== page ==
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" The Sanskrit language, whatever be its antiquity, is of a wonderful structure; more perfect than the Greek, more copious than the Latin, and more exquisitely refined than either, yet bearing to both of them a stronger affinity, both in the roots of verbs... "
The poems of Ossian, in the orig. Gaelic, with a tr. into Lat. by R ... - Page 408
by Ossian - 1807
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The Quarterly Review, Volume 119

English literature - 1866
...was one of the founders. 'The Sanscrit language, whatever be its * ' Lectures,' 1st Series, p. 139. antiquity, is of a wonderful structure; more perfect...than the Greek, more copious than the Latin, and more exquisitelv refined than either, yet bearing to both of them a stronger affinity, both in the roots...
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The Bibliotheca Sacra, Volume 24

Bible - 1867
...oracle of Indian erudition." He introduced it to the notice of the learned in the following words : " The Sanscrit language, whatever be its antiquity,...exquisitely refined than either, yet bearing to both of them a stronger affinity, both in the roots of verbs, and in the forms of grammar than could possibly...
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Shinar, the Scripture record of the confusion of language and the dispersion ...

Dominick M'Causland - Babel, Tower of - 1867 - 48 pages
...Jones, in his first introduction of it to the notice of the Asiatic Society in 1782, describes it as of a wonderful structure, ' more perfect than the...than the Latin, and more exquisitely refined than ca either.' When this ancient language came in view, and was submitted to the critical examination...
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The Homilist, Volume 9

Bible - 1867
...at all likely, indeed, that a language written, unlike most ancient tongues, from left to right, " more perfect than the Greek, more copious than the Latin, and more exquisitely refined than either," should have sprung up in India in the very infancy of letters. Long, very long, before we knew anything...
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The Homilist; or, The pulpit for the people, conducted by D ..., Volume 17

David Thomas - 1867
...at all likely, indeed, that a language written, unlike most aucient tongues, from left to right, " more perfect than the Greek, more copious than the Latin, and more exquisitely refined than either," should have sprung up in India in the very infancy of letters. Long, very long, before we knew anything...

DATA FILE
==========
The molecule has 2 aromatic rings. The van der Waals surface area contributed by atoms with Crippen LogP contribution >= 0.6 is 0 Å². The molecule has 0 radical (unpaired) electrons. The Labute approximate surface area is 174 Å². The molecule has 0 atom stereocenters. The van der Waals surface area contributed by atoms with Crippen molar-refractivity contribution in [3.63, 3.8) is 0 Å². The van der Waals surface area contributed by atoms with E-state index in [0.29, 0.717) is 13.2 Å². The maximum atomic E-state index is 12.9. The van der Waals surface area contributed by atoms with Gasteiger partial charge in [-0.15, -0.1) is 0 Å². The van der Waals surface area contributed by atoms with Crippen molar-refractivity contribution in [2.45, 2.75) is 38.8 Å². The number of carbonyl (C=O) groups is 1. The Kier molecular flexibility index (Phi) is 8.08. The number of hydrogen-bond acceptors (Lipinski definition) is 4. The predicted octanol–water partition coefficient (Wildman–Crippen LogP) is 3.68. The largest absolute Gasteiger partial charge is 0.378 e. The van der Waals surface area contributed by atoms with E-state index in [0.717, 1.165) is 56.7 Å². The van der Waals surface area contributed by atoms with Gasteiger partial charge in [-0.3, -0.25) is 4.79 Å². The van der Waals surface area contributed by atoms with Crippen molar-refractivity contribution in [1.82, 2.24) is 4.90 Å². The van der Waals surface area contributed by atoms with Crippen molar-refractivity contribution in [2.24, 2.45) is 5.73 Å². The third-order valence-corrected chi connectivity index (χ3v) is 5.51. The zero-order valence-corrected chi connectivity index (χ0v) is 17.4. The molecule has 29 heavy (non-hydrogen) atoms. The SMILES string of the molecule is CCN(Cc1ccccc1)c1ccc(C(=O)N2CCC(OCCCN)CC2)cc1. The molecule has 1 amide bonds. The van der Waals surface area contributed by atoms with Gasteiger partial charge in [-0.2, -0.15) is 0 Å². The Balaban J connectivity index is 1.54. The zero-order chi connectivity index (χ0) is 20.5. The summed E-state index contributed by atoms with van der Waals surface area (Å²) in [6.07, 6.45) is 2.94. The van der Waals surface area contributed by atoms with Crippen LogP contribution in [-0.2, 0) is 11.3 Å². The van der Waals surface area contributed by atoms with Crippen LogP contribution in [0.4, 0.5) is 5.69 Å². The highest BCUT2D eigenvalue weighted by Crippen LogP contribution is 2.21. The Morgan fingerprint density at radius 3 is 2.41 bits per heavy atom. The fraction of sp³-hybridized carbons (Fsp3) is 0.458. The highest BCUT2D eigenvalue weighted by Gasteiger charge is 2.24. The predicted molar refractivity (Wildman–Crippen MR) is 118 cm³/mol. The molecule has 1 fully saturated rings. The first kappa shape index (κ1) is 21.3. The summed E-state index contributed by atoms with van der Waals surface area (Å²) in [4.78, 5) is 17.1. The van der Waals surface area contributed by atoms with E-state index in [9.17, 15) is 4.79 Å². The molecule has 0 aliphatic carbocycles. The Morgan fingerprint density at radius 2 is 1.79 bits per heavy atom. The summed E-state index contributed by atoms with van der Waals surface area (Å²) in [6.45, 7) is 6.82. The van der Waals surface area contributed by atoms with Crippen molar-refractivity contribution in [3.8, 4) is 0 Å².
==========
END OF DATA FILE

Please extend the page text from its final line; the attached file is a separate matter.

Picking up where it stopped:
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Iliad Book One, Book 1

Homer - Literary Criticism - 2000 - 304 pages
...to the Asiatic Society of Bengal an address, of which the following is a brief extract: The Sanskrit language, whatever be its antiquity, is of a wonderful...exquisitely refined than either, yet bearing to both of them a stronger affinity, both in the roots of verbs and in the forms of grammar, than could possibly...
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Words on Words: Quotations about Language and Languages

David Crystal, Hilary Crystal - Language Arts & Disciplines - 2000 - 580 pages
...understand. Samuel Johnson, 1755, Л Dictionary of the English Language, Preface 16:43 The Sanskrit language, whatever be its antiquity, is of a wonderful...exquisitely refined than either, yet bearing to both of them a stronger affinity, both in the roots of verbs, and in the forms of grammar, than could possibly...
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The Presence of Self

R. S. Perinbanayagam - Social Science - 2000 - 299 pages
...to students of historical linguistics: The Sanskrit language, whatever may be its antiquity, is of wonderful structure; more perfect than the Greek,...exquisitely refined than either; yet bearing to both of them a stronger affinity, both in roots of verbs and in forms of grammar, than could have been produced...
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The Rise of Modern Mythology, 1680-1860

Burton Feldman, Estate of Margaret M Feldman Burton Feldman, Robert D. Richardson, Richard D. Richardson - Literary Criticism - 1972 - 564 pages
...however, was his observation, in 1786, that The Sanskrit language, whatever may be its antiquity, is of wonderful structure: more perfect than the Greek,...exquisitely refined than either, yet bearing to both of them a stronger affinity, both in the roots of verbs and in the forms of grammar, than could have...
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The Oxford Guide to Literature in English Translation

Peter France - Language Arts & Disciplines - 2001 - 656 pages
...Enlightenment. With the discovery of Sanskrit [II.1.2], which Sir William Jones in 1796 declared to be 'of wonderful structure, more perfect than the Greek,...Latin, and more exquisitely refined than either', the new discipline of comparative philology was born, which led to the conceptualization of the IndoEuropean...
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